Dr. Piper begins this particular section of the chapter with the simple statement, “generalizing from the particulars of our experience and drawing probability judgments on that basis—is both inevitable and good (219).” I think it’s is important to note here that he is not saying all generalizations are bad. He also rightfully points out, however, that “generalizations can be horribly mistaken (220).” The problem, as Dr. Piper writes it, is “when probability judgments become sinful prejudice (221),” noting “there is a fine line between legitimate probably judgments and sinful prejudice (222).”
The best way I can paint a picture for Dr. Piper’s words is by sharing how I have stereotyped against others—in this case, the “they” I am referring to is all men. I recall one of the first times we left our daughter in the Sunday School class at our local church. She might have been three years old at the time, and her Sunday School teacher was a male. He was a nice guy and the only adult in the room with several kids. He assured me another teacher was on the way and my daughter would be fine. My daughter was her happy-go-lucky self, and I did not feel like she was in any danger. I simply did not like the thought of leaving her with a strange man. I didn’t even realize I was discriminating until I read the article, “I was a Reverse Discriminator.”
There is nothing is my background that leads me to distrust men. I have maintained quite healthy relationships with men both in and outside of the church. Additionally, this church does background screenings on their primary children teachers (though I did not know that at the time). I did know, however, that the church has metal locks on the children’s wing of the building so obviously they take the safety of children seriously. Since that point, I have become friends with this particular man’s wife. He is great with children and I am glad he is serving the children of our church. I need to exercise wisdom and discernment as a parent, and I need to do that on the basis of individuals and not an entire gender. In this particular case, my generalization was horribly mistaken.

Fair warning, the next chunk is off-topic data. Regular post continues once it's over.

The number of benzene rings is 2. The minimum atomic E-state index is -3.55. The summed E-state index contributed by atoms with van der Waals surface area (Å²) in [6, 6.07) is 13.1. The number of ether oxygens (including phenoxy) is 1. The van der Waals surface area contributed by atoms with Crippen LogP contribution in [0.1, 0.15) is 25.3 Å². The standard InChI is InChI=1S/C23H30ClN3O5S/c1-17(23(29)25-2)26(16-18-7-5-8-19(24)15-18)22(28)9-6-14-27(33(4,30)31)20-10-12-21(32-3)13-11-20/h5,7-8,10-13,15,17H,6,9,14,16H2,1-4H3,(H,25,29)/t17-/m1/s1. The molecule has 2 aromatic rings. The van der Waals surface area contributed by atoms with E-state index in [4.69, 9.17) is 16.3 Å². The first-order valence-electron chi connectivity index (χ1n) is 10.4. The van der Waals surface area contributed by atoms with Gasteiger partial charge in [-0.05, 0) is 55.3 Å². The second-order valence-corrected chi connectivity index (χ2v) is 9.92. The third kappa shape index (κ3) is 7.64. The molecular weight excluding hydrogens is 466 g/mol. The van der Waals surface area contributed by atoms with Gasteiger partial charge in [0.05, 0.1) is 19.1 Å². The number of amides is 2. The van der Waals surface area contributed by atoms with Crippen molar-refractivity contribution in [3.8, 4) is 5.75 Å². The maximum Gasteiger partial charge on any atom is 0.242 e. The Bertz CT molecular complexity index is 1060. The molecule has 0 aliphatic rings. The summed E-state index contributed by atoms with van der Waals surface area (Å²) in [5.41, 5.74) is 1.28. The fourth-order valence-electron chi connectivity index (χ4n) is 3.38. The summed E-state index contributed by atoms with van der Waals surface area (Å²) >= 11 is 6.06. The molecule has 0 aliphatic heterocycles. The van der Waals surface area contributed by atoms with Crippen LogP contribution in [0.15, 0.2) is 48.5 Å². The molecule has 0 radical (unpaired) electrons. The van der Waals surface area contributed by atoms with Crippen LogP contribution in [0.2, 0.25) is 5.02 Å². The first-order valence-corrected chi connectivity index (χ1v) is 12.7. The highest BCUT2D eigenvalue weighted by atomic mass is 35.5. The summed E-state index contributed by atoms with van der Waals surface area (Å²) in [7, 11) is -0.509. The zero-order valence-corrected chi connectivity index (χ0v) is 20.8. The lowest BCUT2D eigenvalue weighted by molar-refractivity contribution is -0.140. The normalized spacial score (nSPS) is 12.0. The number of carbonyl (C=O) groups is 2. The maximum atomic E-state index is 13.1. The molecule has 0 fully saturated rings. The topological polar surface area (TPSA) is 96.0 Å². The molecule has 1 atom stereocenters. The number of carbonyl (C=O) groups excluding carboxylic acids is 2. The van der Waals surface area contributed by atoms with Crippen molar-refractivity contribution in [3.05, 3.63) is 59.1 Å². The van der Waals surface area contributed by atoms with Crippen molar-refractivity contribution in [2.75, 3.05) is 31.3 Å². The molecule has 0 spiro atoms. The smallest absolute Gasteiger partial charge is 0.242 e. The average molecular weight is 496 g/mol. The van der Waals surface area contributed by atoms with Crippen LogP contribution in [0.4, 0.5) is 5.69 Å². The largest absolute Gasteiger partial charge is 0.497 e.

The topic of generalizations takes somewhat of a different form when you address it from the perspective of race and ethnicity or even social, economic class. I just finished reading Mark Labberton’s book, The Dangerous Act of Loving your Neighbor: Seeing Others Through the Eyes of Jesus. He does an excellent job building a case of how we misperceive, how we choose to see, how we misname people, and how all of that changes the way we act and justifies our prejudice and self-righteous responses to people. He writes:
Changing our world depends on changing our hearts: how we perceive, name and act in the world. The ways of the heart are reflected in the world daily in how we perceive (see and assess one another), how we name (frame and position one another) and how we act (engage or distance one another). These three are inseparable, simultaneous but distinguishable, and they are a potent force (IVP, 2010, pg 23).
Therefore, true repentance and forgiveness in this sense includes committing to changing the way we perceive, name, and act towards those who are different than us.
How well do you perceive, name, and act? How can we all improve our vision in this area?
© Trillia Newbell and Natasha Sistrunk Robinson 2012 #RacialRec